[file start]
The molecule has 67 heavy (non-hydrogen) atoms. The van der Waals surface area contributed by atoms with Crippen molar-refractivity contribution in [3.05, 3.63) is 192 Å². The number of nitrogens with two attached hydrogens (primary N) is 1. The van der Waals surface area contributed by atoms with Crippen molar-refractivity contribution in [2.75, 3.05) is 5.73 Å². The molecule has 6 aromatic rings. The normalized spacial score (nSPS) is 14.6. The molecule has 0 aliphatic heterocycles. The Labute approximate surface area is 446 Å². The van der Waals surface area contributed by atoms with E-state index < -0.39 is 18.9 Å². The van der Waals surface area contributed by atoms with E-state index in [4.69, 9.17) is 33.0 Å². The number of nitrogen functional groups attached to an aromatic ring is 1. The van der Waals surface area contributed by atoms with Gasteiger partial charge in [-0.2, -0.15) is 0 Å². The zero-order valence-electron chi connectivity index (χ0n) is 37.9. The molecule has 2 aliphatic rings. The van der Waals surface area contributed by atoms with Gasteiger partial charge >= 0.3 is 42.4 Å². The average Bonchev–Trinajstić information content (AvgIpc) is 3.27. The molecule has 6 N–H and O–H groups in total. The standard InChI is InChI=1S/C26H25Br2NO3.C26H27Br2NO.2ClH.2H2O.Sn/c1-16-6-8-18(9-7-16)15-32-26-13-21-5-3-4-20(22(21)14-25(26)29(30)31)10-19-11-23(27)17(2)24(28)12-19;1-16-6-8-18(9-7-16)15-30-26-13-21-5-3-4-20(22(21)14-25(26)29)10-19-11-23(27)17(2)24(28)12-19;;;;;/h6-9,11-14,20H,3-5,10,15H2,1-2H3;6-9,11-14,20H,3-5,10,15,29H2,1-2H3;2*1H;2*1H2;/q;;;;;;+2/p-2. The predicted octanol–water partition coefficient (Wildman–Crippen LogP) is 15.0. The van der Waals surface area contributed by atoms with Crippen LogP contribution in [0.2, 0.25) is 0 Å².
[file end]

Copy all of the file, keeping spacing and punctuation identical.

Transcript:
The molecule has 67 heavy (non-hydrogen) atoms. The van der Waals surface area contributed by atoms with Crippen molar-refractivity contribution in [3.05, 3.63) is 192 Å². The number of nitrogens with two attached hydrogens (primary N) is 1. The van der Waals surface area contributed by atoms with Crippen molar-refractivity contribution in [2.75, 3.05) is 5.73 Å². The molecule has 6 aromatic rings. The normalized spacial score (nSPS) is 14.6. The molecule has 0 aliphatic heterocycles. The Labute approximate surface area is 446 Å². The van der Waals surface area contributed by atoms with E-state index < -0.39 is 18.9 Å². The van der Waals surface area contributed by atoms with E-state index in [4.69, 9.17) is 33.0 Å². The number of nitrogen functional groups attached to an aromatic ring is 1. The van der Waals surface area contributed by atoms with Gasteiger partial charge in [-0.2, -0.15) is 0 Å². The zero-order valence-electron chi connectivity index (χ0n) is 37.9. The molecule has 2 aliphatic rings. The van der Waals surface area contributed by atoms with Gasteiger partial charge >= 0.3 is 42.4 Å². The average Bonchev–Trinajstić information content (AvgIpc) is 3.27. The molecule has 6 N–H and O–H groups in total. The standard InChI is InChI=1S/C26H25Br2NO3.C26H27Br2NO.2ClH.2H2O.Sn/c1-16-6-8-18(9-7-16)15-32-26-13-21-5-3-4-20(22(21)14-25(26)29(30)31)10-19-11-23(27)17(2)24(28)12-19;1-16-6-8-18(9-7-16)15-30-26-13-21-5-3-4-20(22(21)14-25(26)29)10-19-11-23(27)17(2)24(28)12-19;;;;;/h6-9,11-14,20H,3-5,10,15H2,1-2H3;6-9,11-14,20H,3-5,10,15,29H2,1-2H3;2*1H;2*1H2;/q;;;;;;+2/p-2. The predicted octanol–water partition coefficient (Wildman–Crippen LogP) is 15.0. The van der Waals surface area contributed by atoms with Crippen LogP contribution in [0.2, 0.25) is 0 Å².